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Casa Grande Ruins

National Monument


Casa Grande Ruins National Monument, in Coolidge, Arizona, just northeast of the city of Casa Grande, preserves a group of Hohokam structures dating to the Classic Period (1150-1450 C.E.).  The national monument consists of the ruins of multiple structures surrounded by a compound wall constructed by the ancient people of the Hohokam period, who farmed the Gila Valley in the early 13th century. Archeologists have discovered evidence that the ancient Sonoran Desert people who built the Casa Grande also developed wide-scale irrigation farming and extensive trade connections which lasted over a thousand years until about 1450 C.E. "Casa Grande" is Spanish for "big house" (Siwañ Wa'a Ki: in O'odham); these names refer to the largest structure on the site, which is what remains of a four-story structure that may have been abandoned by 1450. The structure is made of caliche (caliche is a layer of soil in which the individual soil particles are cemented together with calcium carbonate), and has managed to survive the extreme weather conditions for about seven centuries. The large house consists of outer rooms surrounding an inner structure. The outer rooms are all three stories high, while the inner structure is four stories high. The structures were constructed using traditional adobe processes.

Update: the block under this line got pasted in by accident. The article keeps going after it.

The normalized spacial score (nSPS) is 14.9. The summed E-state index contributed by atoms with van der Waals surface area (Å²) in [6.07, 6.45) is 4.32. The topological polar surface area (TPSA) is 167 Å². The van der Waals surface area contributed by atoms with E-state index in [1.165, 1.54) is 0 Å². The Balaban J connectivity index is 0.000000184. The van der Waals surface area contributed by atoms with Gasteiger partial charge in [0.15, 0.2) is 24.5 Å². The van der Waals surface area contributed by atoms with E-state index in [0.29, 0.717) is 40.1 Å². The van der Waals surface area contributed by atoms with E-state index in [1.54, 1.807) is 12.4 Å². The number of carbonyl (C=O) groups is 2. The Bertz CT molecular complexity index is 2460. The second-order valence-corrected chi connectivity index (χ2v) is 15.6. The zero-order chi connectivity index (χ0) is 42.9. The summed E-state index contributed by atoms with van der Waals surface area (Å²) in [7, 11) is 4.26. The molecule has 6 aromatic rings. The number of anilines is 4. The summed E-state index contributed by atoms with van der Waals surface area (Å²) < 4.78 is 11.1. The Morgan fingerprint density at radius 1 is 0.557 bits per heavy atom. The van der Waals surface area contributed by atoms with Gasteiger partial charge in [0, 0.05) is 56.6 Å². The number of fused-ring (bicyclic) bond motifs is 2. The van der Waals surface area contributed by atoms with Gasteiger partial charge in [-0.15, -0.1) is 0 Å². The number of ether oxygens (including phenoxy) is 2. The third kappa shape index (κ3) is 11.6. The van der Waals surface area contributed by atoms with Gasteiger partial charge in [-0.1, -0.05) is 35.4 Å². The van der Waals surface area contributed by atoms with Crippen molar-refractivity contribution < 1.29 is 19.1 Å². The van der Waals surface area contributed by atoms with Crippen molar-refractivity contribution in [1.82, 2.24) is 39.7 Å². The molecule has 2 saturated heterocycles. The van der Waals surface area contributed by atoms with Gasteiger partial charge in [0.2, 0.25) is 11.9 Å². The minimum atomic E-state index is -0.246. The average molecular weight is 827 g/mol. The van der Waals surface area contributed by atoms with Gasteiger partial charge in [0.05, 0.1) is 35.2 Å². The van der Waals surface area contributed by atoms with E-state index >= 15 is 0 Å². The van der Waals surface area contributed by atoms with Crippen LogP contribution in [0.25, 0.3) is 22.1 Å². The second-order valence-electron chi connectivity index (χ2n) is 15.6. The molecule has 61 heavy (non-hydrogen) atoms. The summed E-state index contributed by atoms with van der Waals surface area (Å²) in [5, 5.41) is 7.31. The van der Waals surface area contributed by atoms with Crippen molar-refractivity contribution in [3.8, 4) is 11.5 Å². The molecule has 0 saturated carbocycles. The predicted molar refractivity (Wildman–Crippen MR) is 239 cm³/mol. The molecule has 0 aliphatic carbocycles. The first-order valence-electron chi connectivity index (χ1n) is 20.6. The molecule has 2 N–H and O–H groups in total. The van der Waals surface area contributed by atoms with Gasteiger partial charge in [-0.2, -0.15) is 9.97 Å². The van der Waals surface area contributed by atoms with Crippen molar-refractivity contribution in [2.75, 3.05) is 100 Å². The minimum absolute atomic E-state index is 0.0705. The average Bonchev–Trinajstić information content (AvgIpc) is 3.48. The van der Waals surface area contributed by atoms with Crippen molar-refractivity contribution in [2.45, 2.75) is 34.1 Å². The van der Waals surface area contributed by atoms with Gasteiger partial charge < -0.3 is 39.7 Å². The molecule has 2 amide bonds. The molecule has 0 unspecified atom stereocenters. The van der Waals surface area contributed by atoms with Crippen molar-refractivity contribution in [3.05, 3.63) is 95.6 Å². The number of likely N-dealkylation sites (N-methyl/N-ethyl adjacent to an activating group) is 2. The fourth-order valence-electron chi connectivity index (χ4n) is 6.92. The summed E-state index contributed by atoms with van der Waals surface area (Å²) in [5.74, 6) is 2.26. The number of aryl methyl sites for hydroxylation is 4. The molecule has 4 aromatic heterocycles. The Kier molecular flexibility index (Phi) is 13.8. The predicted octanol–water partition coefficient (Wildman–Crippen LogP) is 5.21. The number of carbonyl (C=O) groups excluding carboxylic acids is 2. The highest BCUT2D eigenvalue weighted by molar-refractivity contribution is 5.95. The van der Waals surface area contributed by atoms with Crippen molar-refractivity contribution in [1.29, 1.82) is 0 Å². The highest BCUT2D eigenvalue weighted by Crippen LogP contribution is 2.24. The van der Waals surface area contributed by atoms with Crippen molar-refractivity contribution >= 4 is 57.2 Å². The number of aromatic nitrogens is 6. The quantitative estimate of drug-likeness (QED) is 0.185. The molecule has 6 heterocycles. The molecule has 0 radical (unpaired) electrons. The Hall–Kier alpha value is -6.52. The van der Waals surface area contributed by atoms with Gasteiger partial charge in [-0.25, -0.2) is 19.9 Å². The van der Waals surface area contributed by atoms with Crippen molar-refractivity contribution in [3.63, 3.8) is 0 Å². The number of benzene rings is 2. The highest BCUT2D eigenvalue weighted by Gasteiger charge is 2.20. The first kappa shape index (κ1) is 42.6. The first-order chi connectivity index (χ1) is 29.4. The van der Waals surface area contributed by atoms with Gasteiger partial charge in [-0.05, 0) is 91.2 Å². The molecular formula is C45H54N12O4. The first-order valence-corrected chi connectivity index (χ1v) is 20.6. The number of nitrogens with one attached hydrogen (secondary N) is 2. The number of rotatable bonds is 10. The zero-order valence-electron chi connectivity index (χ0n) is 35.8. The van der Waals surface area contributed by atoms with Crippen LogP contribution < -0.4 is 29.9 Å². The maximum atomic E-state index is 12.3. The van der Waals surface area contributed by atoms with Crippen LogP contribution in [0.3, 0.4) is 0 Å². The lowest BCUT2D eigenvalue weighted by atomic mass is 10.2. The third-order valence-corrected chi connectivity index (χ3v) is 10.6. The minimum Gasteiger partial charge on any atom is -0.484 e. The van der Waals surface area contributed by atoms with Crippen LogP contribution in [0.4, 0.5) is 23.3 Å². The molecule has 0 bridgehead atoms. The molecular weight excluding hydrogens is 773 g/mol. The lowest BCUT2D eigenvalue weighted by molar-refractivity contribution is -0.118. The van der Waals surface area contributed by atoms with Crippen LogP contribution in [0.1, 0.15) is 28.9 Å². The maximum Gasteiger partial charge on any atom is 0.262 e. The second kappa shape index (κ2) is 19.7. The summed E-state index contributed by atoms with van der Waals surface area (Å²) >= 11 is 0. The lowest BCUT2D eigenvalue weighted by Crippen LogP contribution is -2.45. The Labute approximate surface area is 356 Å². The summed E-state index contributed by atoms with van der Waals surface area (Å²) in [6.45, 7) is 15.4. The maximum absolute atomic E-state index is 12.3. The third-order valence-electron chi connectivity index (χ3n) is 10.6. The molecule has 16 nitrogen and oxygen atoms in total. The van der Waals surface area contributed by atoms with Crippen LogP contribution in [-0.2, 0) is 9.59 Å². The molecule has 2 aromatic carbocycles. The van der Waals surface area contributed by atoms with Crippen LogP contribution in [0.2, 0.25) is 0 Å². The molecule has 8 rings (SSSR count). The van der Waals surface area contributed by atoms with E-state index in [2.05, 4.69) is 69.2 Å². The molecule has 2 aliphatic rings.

Picture Number: CM2_0318

Date: September 2018

Camera: Nikon D7100

ISO: 200     Shutter Speed: 1/250 sec

F-Stop: f/8     Lens: 32 mm

In 1932, a ramada to shelter the ruins from weathering was built by Boston architect Frederick Law Olmsted, Jr.  (This replaced a similar wooden structure built to protect it in 1903.)  In the early 21st century, a pair of great horned owls took up residence in the rafters of the Olmsted shelter.

Picture Number: CM2_0263

Date: September 2018

Camera: Nikon D7100

ISO: 200     Shutter Speed: 1/200 sec

F-Stop: f/7.1     Lens: 48 mm

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